If one were to draw a map of the world today and identify on it all the significant human conflicts currently in progress and further identify the source of each of those one would notice that some expression of Islamic jihad is at the heart of the majority of them – from Nigeria in the west of the African continent to the horn of Africa in the east, from the southern shores of the Mediterranean through the middle east over to the subcontinent itself, the Muslim world is either tearing itself apart or is tearing into its bordering territories, giving new life to that sad geo-political reality, the “bloody borders of Islam”.
A world at war
What does all this signify? Does it not justify the question of Manuel II Palaiologos, one of the last Christian rulers before the Fall of Constantinople to the Muslim Ottoman Empire, which he put to his Islamic interlocutor in a conversation dealing with such issues as forced conversion, holy war, and the relationship between faith and reason in Islam? This of course was the question quoted by Pope Benedict XVI when he alluded to this same problem in his famous Regensburg address, provoking an Islamic response which clearly underlined with pathetic accuracy the very problem he pointed to. The Emperor said, “show me just what Muhammad brought that was new and there you will find things only evil and inhuman, such as his command to spread by the sword the faith he preached.”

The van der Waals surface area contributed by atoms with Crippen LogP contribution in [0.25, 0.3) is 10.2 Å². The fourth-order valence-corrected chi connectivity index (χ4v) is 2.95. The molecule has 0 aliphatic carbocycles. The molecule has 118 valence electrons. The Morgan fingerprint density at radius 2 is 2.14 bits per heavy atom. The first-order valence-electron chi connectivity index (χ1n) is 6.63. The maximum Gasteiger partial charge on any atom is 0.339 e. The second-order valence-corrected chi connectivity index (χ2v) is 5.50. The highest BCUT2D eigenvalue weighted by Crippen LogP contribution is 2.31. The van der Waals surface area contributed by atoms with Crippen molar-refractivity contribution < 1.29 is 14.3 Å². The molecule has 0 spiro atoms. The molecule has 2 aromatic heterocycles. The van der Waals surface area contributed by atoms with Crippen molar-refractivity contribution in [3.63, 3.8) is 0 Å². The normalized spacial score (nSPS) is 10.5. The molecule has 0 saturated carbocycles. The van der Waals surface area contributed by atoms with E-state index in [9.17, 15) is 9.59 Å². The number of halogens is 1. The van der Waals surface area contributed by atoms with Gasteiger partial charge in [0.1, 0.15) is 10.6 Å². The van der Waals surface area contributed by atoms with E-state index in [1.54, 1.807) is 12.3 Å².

But need Islam have been this way? Robert R. Reilly in his book, The Closing of the Muslim Mind, sees a pattern of events in history which suggests that it might have been otherwise. Had that process of development which Benedict XVI saw as such a pivitol and providential factor in the development of Christianity, its enculturation with the thought and traditions of the Greek world, been allowed to work in Islam then its history might have been very different. It almost did but in the end the power of the contrary forces which eventually triumphed in Islam’s internal conflicts thwarted it. Islam is what it is today, Reilly asserts, because reason was vanquished in the crucial battle for the minds and hearts of Muslims which took place between the ninth and eleventh centuries.